As always, it is therefore the mythology of Lucifer that stands out as the great strength of the series. Through this inheritance plot – which of Lucifer, Michael, or Amenadiel will be knighted by his siblings to succeed their Father in Heaven? – showrunners Joe Henderson and Ildy Modrovich bring back some famous faces (including Rémiel played by Vinessa Vidotto) and take the opportunity to introduce the many brothers and sisters of Lucifer that we had never met before.

A family of dysfunctional angels who, again, bring a lot of humor to the whole. And which allows the season to culminate in an intense climax.

Uninspired episodes and stagnant relationships hurt this season 5B

However, as always in Lucifer, the mythology is only part of the series. After all, for five seasons now, we have been above all and above all confronted with a somewhat separate procedural, which mixes investigations completed in each episode, and soap operas focused both on divine and demonic issues, and on the romances that bind the characters.

And in particular Lucifer and Chloe (Lauren German), who finally confessed their feelings in season 4 and who now spin the perfect (?) Love in season 5. With a few unforeseen events. Starting with the fact that Lucifer obviously cannot tell his beautiful that he loves her. And unfortunately, despite what the possible ascension of Lucifer to the Throne of God might change for them, this relationship turns a bit too much in circles in Part 2. And worse, Chloe, who has been central to the series since the pilot, even goes a little too much in the background for our taste.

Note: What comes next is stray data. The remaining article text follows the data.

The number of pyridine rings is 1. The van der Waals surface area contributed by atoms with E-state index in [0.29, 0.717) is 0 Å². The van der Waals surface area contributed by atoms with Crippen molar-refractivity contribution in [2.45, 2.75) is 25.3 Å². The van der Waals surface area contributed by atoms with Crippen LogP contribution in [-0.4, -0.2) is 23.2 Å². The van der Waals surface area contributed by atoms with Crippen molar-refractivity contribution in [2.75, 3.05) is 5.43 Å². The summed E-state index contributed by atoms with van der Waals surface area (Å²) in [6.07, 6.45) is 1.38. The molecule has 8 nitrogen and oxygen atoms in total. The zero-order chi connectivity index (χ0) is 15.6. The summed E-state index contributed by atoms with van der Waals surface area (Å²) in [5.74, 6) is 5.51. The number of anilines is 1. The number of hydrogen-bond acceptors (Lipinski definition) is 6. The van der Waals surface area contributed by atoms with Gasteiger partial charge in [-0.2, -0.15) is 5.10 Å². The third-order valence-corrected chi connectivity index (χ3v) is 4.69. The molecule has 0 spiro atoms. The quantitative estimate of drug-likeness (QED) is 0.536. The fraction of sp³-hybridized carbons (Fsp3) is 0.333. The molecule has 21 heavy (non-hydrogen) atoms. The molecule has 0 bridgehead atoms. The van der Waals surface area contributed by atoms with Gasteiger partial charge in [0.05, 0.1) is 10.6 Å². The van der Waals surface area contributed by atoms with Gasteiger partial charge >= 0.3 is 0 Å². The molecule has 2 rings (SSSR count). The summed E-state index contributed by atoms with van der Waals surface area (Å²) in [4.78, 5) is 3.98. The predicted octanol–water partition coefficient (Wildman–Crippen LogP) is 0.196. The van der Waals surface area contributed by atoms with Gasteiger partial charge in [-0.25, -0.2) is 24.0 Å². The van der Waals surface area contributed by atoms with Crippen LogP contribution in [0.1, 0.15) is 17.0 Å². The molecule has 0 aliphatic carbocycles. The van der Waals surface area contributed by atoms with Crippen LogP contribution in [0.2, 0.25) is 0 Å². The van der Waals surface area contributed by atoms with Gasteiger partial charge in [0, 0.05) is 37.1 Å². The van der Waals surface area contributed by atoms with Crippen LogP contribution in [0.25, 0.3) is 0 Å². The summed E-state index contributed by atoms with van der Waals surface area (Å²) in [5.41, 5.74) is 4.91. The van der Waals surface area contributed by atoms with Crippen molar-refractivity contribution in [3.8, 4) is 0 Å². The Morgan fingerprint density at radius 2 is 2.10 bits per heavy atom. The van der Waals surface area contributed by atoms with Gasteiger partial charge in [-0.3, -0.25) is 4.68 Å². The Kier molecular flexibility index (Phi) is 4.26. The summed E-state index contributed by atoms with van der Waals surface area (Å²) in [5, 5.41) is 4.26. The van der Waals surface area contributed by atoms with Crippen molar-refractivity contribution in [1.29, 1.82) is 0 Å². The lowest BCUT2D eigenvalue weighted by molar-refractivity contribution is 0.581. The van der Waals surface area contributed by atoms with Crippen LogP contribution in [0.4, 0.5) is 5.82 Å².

Beyond that, this second half of season 5 also disappoints at the level of the investigations, which really struggle to fascinate, but also with its “special” episodes, which are far from the clear success.


The musical episode is pretty bad (we still can’t get over the horrible mash-up between “Bad to the Bone” and “No Scrubs” … it’s not Glee who wants to). The Dan-centric episode doesn’t go much further than the slightly too long gag. Ella doesn’t really have a story arc to speak of. And the investigation devoted to Linda (Rachael Harris) and an important element of her past resolves in an expedited way an intrigue started in part 1 which would have deserved to be more in-depth.

Fortunately, characters like Amenadiel and Maze (Lesley-Ann Brandt) are entitled to a nice progression – the two characters seeking more than ever their place in this world which is not theirs (until finally finding it?). And the last episodes, marked by a huge twist that should break the hearts of many viewers and by the return of Michael as an antagonist, rekindle interest and lead us to a finale rich in surprises.

Which was initially to conclude the series, since this final episode was already planned when Netflix finally ordered a sixth and final season. And that would have served as a satisfying ending after 83 episodes. Was it really necessary to continue? Not sure as the majority of the intrigues seem to have come to a logical conclusion. But the authors may be able to surprise us. And we are still (a little) curious to find out what they have in store for us for the last 10 episodes. Who this time really should be last.